Hi all, firstly, I want to say welcome to all of the new ladies and gents the followed the blog. Thanks very much and I hope you all enjoy the view into my life as a writer.
In the mean time, let me introduce you to our second brave soul: SM Schmidt.
She's also one of my newer followers, but her blog, The Non Sequitur Ramblings, has been around since 2009.
In the short time that I have followed her blog, I have come to love her weekly posts. So I hope you all go check it out.
Then, just a quick reminder to book your Fridays if you want to guest post. The list of open Fridays and my e-mail address is to your right. ;-)
OK... enough about me. Here's SM Schmidt.
Pitfalls of Plotter Research
Pretend you’re a plotter. Armed with a beautiful outline you’ll begin researching every last detail. We aren’t our characters and getting the details wrong are what make people throw books at walls. Or maybe that’s just me. Back to our scenario: research found the perfect injury for the scene where you vaguely put “Protag gets cast.” An exotic sounding Hamate Fracture is not the vanilla sprained wrist lesser authors would use. But here is where all that research can bog down the writing. Don’t see it yet? Let’s run with the Hamate Fracture some more.
The main character can’t insist on a CT scan the moment they are treated in the ER. That’s peeking too much behind the curtain where Author knows traditional x-rays miss this exotic injury. The triage resident can’t have an Ah Ha moment because it’s exotic injury. Specialists are required to diagnose it. We’re stuck following the system. Triage Resident will misdiagnose (as 80% of doctors do in this case) and our protagonist is stalled in this cycle of hospital, treatment, continued pain, repeat. So much for our plot located outside of a hospital.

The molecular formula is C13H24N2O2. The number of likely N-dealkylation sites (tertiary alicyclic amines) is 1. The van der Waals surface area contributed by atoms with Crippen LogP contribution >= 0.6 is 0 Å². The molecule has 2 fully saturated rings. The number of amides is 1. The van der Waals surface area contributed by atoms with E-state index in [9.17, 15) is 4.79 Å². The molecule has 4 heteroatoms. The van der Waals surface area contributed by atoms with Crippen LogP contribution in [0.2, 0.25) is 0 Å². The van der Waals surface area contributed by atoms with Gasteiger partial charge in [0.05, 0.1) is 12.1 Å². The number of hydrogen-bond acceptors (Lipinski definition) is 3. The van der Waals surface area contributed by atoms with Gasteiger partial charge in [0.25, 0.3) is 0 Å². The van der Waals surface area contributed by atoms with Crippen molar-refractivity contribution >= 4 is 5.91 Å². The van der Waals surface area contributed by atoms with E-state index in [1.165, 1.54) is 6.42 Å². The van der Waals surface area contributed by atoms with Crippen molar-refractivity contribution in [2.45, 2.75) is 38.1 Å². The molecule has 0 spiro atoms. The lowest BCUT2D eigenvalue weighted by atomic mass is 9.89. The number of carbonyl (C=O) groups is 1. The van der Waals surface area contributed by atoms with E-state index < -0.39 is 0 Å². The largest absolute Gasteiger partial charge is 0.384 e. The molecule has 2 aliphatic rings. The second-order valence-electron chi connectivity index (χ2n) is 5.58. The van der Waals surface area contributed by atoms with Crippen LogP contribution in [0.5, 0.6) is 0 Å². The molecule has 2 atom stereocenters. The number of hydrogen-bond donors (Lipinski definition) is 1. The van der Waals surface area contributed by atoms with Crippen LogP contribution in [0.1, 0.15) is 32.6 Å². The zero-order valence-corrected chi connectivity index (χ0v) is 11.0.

Details and Facts are biting the hand that found them! That vanilla broken wrist is looking rather tempting now. So does Author go for the easy out because the whole point of this injury was getting our protagonist in a cast, not explore the medical underworld. Or bend real life (which are guidelines in fiction) and let our character get off easy? Only doctors would scoff at this bending. Doctors don’t have time to read! Problem solved!
No. Editor will smack your wrists with a ruler. Use what research dumped in Author’s lap to build a stronger bond between two of the characters. The downside? I know I’d have to keep a sharper eye on myself to avoid letting things go too conveniently. So how do we fix this scenario so it doesn’t read off a shampoo bottle? Maybe the protagonist exercises their right to a second opinion (which isn’t that common in real life). I sent protag to a hand specialist, who corrects the misdiagnosis, and my plot moves forward doctor free. At least for two months. That cast had to come off sometime.
Thanks again, SM! I really enjoyed this view of a plotter's life.